Such initiatives, however drew flak as nothing much changed at the grassroots level. The dropout rate in primary and upper primary classes saw a considerable increase from 6.93% and 5.36%, , respectively, in 2015-16 to 10.30% and 10.20% in 2016-17.

Her government’s fee-waiver order for girl students hardly saw any implementation on the ground. A senior official of Directorate of School Education, Kashmir, says they lack funds to implement the order entirely.

The then finance minister, Haseeb Drabu, also announced that the government will set up four new women’s police stations in Pulwama, Kupwara, Kathua and Udhampur districts of J&K. Besides, a proposal of constructing exclusive toilets for women in all state-run hospitals and health centres of the state was also listed in the budget.

The police stations are however yet to be established.

Later on, Mufti launched other schemes like subsidised two-wheelers to promote girl education and then went on to abolish stamp duties levied on property purchased and registered in the name of women.

Life for women beyond tall promises

Beyond tall promises, the situation of women started deteriorating barely three months after Mehbooba Mufti took oath.

The summer agitation of 2016 witnessed intense violence against women when dozens of young girls were blinded by pellets. Students who protested against security forces faced the wrath of her government and many girl students were injured in clashes. Till Mufti government collapsed, more than 9 women had fallen prey to bullets of security forces.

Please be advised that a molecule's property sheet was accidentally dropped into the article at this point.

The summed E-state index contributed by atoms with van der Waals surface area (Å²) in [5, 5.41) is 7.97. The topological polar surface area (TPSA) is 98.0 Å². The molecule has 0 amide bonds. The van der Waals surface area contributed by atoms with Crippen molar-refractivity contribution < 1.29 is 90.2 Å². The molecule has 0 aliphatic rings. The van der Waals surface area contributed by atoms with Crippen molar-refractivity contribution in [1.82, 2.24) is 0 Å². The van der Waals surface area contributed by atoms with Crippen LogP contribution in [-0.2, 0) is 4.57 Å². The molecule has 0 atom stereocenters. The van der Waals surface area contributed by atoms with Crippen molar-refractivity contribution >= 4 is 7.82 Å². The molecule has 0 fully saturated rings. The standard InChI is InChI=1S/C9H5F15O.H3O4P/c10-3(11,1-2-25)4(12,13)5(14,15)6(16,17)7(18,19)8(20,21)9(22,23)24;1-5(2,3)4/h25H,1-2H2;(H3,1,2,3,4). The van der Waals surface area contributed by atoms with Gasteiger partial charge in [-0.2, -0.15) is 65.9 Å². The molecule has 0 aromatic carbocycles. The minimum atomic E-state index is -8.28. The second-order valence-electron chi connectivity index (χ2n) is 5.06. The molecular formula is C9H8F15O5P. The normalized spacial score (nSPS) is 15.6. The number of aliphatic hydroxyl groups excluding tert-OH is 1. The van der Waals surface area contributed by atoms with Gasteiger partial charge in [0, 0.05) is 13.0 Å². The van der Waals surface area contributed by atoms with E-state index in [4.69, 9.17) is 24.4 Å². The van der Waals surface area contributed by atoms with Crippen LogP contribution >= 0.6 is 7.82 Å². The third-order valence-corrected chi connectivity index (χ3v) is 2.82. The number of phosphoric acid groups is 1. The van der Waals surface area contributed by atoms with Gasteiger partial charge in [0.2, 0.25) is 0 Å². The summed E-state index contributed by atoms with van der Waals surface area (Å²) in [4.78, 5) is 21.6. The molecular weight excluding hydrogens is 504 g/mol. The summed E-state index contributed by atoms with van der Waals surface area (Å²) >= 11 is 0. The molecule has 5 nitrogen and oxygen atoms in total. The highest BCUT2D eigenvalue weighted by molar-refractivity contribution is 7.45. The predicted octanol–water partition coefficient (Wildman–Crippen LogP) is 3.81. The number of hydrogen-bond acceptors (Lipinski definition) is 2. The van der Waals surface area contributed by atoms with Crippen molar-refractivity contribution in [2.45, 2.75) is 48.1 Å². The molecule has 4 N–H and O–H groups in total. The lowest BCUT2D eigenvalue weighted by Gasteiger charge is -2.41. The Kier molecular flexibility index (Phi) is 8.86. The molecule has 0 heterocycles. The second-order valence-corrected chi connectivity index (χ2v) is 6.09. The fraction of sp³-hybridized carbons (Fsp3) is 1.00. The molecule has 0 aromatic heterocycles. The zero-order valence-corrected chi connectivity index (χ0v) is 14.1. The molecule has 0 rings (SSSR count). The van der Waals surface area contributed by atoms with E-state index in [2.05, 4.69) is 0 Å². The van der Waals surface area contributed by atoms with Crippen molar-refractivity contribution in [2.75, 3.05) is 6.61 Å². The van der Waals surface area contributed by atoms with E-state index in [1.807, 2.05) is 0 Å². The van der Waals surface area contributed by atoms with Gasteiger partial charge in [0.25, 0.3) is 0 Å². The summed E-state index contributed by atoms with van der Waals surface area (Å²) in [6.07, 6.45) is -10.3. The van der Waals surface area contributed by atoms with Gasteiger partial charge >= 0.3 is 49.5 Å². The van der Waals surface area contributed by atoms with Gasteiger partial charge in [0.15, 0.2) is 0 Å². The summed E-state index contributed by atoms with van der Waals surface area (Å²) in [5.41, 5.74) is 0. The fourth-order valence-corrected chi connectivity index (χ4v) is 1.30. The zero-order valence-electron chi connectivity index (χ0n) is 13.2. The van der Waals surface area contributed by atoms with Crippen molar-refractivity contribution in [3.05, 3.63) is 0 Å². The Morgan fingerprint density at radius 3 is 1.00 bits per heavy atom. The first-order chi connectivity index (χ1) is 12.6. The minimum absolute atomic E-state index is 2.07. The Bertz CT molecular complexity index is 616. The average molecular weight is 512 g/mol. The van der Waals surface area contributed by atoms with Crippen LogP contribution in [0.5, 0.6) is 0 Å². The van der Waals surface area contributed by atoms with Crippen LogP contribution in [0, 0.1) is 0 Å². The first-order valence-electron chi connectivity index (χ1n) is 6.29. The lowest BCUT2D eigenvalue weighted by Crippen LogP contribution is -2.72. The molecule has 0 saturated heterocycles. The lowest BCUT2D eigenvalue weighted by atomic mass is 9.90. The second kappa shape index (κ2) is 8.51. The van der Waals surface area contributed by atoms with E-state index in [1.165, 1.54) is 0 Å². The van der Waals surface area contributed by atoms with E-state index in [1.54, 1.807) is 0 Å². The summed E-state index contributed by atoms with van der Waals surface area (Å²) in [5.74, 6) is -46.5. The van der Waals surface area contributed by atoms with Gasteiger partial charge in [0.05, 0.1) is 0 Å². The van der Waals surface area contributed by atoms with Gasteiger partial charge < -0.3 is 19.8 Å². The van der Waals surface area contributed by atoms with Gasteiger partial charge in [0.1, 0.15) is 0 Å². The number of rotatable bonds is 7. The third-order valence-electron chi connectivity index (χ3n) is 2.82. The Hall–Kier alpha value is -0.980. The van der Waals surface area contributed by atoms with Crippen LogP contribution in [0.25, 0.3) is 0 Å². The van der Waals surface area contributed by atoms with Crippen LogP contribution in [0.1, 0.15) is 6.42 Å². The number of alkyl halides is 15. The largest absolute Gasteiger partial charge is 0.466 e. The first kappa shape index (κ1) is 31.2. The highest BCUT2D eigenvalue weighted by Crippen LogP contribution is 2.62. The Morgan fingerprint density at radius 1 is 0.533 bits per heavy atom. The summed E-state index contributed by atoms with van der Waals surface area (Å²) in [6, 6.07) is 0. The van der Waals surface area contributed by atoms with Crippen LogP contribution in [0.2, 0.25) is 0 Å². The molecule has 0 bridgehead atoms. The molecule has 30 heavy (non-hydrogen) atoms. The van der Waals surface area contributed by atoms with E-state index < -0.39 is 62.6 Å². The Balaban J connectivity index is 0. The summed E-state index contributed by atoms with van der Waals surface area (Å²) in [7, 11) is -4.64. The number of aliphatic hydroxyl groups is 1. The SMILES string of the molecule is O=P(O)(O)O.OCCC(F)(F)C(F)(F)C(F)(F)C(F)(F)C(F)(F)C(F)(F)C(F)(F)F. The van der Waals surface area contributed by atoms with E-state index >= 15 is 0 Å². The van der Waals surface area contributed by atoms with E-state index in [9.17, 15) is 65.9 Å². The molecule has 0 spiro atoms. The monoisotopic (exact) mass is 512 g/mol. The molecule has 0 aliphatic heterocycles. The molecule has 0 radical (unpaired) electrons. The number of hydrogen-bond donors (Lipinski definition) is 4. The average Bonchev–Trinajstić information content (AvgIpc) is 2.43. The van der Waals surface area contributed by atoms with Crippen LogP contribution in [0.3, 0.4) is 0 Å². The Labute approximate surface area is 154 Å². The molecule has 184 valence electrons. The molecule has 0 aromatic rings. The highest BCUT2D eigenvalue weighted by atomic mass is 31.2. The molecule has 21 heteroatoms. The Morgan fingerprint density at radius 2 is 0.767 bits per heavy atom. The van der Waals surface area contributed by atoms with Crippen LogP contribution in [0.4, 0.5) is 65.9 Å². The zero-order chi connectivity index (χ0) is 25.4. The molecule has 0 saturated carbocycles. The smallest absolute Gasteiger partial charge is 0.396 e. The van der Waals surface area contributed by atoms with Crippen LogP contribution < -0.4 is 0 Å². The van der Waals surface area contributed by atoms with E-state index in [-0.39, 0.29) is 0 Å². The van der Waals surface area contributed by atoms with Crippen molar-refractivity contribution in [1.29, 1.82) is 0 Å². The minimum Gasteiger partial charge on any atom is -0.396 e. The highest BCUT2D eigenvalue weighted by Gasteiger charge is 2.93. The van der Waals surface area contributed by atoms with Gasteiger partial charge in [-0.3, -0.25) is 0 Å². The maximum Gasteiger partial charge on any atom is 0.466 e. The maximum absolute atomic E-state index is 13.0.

It is being alleged that not a single government agency or department approached the families of these victims, mostly underprivileged, with relief.

Mehbooba preferred silence. Or whenever she spoke, she defended the “brutality” of security forces and “suppressive policies”.

And then there was the security nightmare of braid-cutting incidents which had a life altering effect on thousands of women.

Probably, the only positive development during Mehbooba’s rule was that in infant mortality rate. IMR dropped from 34 to 26 per 1,000 live births in a single year. Health experts attribute it to strengthening of child care facilities and control of the diseases in different hospitals over the years across J&K.

Nayeema Mehjoor, who resigned few weeks ago as chairperson of State Women’s Commission (SWC), told this reporter that women in Kashmir have reached a “breaking point” as being the soft target after suffering heavily during the past seven decades.

“2016 proved worst (for women) due to use of pellets which was very unfortunate,” she said adding that the women in Kashmir were expecting Mehbooba to take “bold initiatives” concerning women and to their empowerment but “unfavourable circumstances” hampered any such initiative of the government.

PDP’s chief spokesperson Rafi Ahmad Mir says that whatever happened during the last two years should not have happened at all.

“It were the circumstances that led to all this,” Mir says, referring to the use of excessive violence by his government and the worsened condition of women in Valley.